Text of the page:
It's not so if you don't like JSX syntax, or you want to write JavaScript code without configuring babel to transpioling JSX syntax to actual javascript code, you can write React apps without JSX.

Pro-tip for you then: if you want to avoid writing React.createElement too much, you can try something like this:

1const e = React.createElement;
2
3ReactDOM.render(
4  e('div', null, 'Are you sure you don't want to use JSX?'),
5  document.getElementById('root')
6);
7

React JSX Explained with Examples

React JSX is React's core concept. If you have a good understanding of it properly, then you can write React code efficiently. Let's see common use cases of JSX in React.

How do I add JavaScript code in JSX?

To add JSX-style code, you need to use curly brackets like this:

1export const App = () => {
2  const welcomeMessage = 'Hello folks!';
3
4  return (
5    <main id="root">
6      <h1>{welcomeMessage}</h1>
7    </main>
8  );
9}
10
11export default App;
12

JSX doesn't allow to render objects directly as a JSX tag, so this react code is not valid, and the error occurs when using JSX Expression when rendering an object.

1export const App = () => {
2  const welcomeMessage = {
3    text: 'Hello folks!'
4  };
5
6  return (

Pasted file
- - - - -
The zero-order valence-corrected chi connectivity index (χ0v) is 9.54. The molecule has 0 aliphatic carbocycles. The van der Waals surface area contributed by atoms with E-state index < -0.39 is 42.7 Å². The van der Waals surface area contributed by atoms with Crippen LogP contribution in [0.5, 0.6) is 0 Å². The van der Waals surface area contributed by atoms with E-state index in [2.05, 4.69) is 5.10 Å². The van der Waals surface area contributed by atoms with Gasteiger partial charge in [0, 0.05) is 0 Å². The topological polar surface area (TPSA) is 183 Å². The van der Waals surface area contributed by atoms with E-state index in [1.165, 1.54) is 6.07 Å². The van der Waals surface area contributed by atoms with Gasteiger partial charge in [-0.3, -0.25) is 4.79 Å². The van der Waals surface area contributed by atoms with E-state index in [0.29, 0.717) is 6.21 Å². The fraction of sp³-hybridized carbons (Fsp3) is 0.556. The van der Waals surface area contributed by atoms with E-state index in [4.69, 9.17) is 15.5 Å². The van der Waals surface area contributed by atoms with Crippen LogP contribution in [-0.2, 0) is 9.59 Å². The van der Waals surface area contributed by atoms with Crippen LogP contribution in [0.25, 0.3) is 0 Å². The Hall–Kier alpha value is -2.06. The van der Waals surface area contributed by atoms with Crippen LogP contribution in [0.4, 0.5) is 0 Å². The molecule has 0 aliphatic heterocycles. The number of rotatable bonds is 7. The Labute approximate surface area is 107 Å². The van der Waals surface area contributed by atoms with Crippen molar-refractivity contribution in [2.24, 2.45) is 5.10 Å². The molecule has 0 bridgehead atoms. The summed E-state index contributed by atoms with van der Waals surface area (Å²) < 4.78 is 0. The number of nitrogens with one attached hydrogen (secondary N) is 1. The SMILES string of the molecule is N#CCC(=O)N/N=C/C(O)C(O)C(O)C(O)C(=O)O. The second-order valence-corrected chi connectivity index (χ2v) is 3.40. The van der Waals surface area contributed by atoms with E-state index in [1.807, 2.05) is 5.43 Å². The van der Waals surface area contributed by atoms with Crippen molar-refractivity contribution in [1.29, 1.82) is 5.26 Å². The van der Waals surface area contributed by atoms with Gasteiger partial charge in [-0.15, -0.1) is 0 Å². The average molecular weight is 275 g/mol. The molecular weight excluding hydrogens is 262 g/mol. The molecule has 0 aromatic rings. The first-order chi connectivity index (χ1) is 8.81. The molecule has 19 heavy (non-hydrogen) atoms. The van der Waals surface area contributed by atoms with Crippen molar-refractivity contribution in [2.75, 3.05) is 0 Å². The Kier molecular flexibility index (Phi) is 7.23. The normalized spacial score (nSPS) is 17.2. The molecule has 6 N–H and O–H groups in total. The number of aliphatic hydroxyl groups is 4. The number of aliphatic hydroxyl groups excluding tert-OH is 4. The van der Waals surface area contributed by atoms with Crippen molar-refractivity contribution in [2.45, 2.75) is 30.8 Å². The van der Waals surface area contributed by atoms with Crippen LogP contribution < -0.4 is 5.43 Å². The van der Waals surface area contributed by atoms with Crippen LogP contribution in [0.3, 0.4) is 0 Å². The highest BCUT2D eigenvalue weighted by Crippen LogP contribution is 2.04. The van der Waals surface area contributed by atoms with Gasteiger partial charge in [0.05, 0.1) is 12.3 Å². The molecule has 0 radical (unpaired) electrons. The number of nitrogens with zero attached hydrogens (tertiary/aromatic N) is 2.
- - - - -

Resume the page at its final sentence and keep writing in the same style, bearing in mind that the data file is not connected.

7    <main id="root">
8      <h1>{welcomeMessage}</h1>
9    </main>
10  );
11}
12
13export default App;
14

But you can write arrays in JSX Expressions because arrays are converted to strings while rendering. So this react' component is valid:

1export const App = () => {
2  const welcomeMessage = ['Hello', ' ',  'folks', '!'];
3
4  return (
5    <main id="root">
6      <h1>{welcomeMessage}</h1>
7    </main>
8  );
9}
10
11export default App;
12

Attributes

JSX allows you to use native HTML attributes and your own custom attributes as well. For native HTML attributes, JSX uses camel case convention instead of the normal HTML naming convention. Besides, please note that, for example, a class word is a reserved keyword and for either. For those keywords, JSX uses a className for a class and a htmlFor for a reserved keyword (for).

Custom HTML attributes in JSX